Tonks-Girardeau gas of ultracold atoms in an optical lattice

Nature. 2004 May 20;429(6989):277-81. doi: 10.1038/nature02530.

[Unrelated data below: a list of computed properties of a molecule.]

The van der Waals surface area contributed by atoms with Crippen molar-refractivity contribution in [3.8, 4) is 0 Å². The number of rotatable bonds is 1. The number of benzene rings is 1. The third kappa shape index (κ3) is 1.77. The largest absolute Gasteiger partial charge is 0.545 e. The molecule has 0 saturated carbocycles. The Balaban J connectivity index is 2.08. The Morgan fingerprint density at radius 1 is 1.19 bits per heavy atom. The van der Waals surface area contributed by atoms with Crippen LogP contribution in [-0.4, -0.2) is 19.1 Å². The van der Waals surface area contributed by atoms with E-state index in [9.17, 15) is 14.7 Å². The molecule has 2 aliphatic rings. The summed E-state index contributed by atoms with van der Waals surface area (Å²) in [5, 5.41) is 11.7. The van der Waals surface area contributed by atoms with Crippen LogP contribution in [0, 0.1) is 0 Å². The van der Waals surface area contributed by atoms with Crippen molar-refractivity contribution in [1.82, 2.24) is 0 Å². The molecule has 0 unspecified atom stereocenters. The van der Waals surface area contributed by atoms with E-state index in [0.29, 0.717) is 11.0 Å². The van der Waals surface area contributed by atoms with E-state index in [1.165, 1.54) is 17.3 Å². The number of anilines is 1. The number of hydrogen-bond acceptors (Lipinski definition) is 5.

Strongly correlated quantum systems are among the most intriguing and fundamental systems in physics. One such example is the Tonks-Girardeau gas, proposed about 40 years ago, but until now lacking experimental realization; in such a gas, the repulsive interactions between bosonic particles confined to one dimension dominate the physics of the system. In order to minimize their mutual repulsion, the bosons are prevented from occupying the same position in space. This mimics the Pauli exclusion principle for fermions, causing the bosonic particles to exhibit fermionic properties. However, such bosons do not exhibit completely ideal fermionic (or bosonic) quantum behaviour; for example, this is reflected in their characteristic momentum distribution. Here we report the preparation of a Tonks-Girardeau gas of ultracold rubidium atoms held in a two-dimensional optical lattice formed by two orthogonal standing waves. The addition of a third, shallower lattice potential along the long axis of the quantum gases allows us to enter the Tonks-Girardeau regime by increasing the atoms' effective mass and thereby enhancing the role of interactions. We make a theoretical prediction of the momentum distribution based on an approach in which trapped bosons acquire fermionic properties, finding that it agrees closely with the measured distribution.